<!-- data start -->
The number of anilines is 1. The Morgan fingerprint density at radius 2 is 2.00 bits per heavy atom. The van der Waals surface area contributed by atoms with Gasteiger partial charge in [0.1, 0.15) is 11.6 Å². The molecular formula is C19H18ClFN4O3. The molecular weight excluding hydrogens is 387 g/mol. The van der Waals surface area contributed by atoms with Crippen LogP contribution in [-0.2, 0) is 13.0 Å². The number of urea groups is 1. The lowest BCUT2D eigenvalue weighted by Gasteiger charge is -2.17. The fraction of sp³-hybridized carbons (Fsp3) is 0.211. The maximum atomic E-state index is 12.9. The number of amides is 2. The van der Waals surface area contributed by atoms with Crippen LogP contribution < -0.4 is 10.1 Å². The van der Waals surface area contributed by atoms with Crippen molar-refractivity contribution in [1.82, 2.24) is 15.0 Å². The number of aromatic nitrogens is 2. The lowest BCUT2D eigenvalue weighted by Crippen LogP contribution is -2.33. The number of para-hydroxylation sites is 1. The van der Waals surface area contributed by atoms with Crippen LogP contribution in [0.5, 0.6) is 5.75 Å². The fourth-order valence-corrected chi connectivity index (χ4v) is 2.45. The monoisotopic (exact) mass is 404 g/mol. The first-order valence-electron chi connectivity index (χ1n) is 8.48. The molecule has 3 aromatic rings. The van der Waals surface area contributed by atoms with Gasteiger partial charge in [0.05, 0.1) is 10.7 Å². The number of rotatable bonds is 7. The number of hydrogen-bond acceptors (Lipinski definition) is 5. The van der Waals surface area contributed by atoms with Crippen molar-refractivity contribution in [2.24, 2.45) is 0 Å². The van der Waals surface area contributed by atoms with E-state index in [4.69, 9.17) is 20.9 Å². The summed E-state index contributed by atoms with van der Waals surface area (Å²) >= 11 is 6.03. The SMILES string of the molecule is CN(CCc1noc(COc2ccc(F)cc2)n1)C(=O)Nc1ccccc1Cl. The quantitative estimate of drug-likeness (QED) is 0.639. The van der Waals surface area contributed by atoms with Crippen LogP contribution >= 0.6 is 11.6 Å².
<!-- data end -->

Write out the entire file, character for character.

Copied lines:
The number of anilines is 1. The Morgan fingerprint density at radius 2 is 2.00 bits per heavy atom. The van der Waals surface area contributed by atoms with Gasteiger partial charge in [0.1, 0.15) is 11.6 Å². The molecular formula is C19H18ClFN4O3. The molecular weight excluding hydrogens is 387 g/mol. The van der Waals surface area contributed by atoms with Crippen LogP contribution in [-0.2, 0) is 13.0 Å². The number of urea groups is 1. The lowest BCUT2D eigenvalue weighted by Gasteiger charge is -2.17. The fraction of sp³-hybridized carbons (Fsp3) is 0.211. The maximum atomic E-state index is 12.9. The number of amides is 2. The van der Waals surface area contributed by atoms with Crippen LogP contribution < -0.4 is 10.1 Å². The van der Waals surface area contributed by atoms with Crippen molar-refractivity contribution in [1.82, 2.24) is 15.0 Å². The number of aromatic nitrogens is 2. The lowest BCUT2D eigenvalue weighted by Crippen LogP contribution is -2.33. The number of para-hydroxylation sites is 1. The van der Waals surface area contributed by atoms with Crippen LogP contribution in [0.5, 0.6) is 5.75 Å². The fourth-order valence-corrected chi connectivity index (χ4v) is 2.45. The monoisotopic (exact) mass is 404 g/mol. The first-order valence-electron chi connectivity index (χ1n) is 8.48. The molecule has 3 aromatic rings. The van der Waals surface area contributed by atoms with Gasteiger partial charge in [0.05, 0.1) is 10.7 Å². The number of rotatable bonds is 7. The number of hydrogen-bond acceptors (Lipinski definition) is 5. The van der Waals surface area contributed by atoms with Crippen molar-refractivity contribution in [2.24, 2.45) is 0 Å². The van der Waals surface area contributed by atoms with E-state index in [4.69, 9.17) is 20.9 Å². The summed E-state index contributed by atoms with van der Waals surface area (Å²) >= 11 is 6.03. The SMILES string of the molecule is CN(CCc1noc(COc2ccc(F)cc2)n1)C(=O)Nc1ccccc1Cl. The quantitative estimate of drug-likeness (QED) is 0.639. The van der Waals surface area contributed by atoms with Crippen LogP contribution >= 0.6 is 11.6 Å².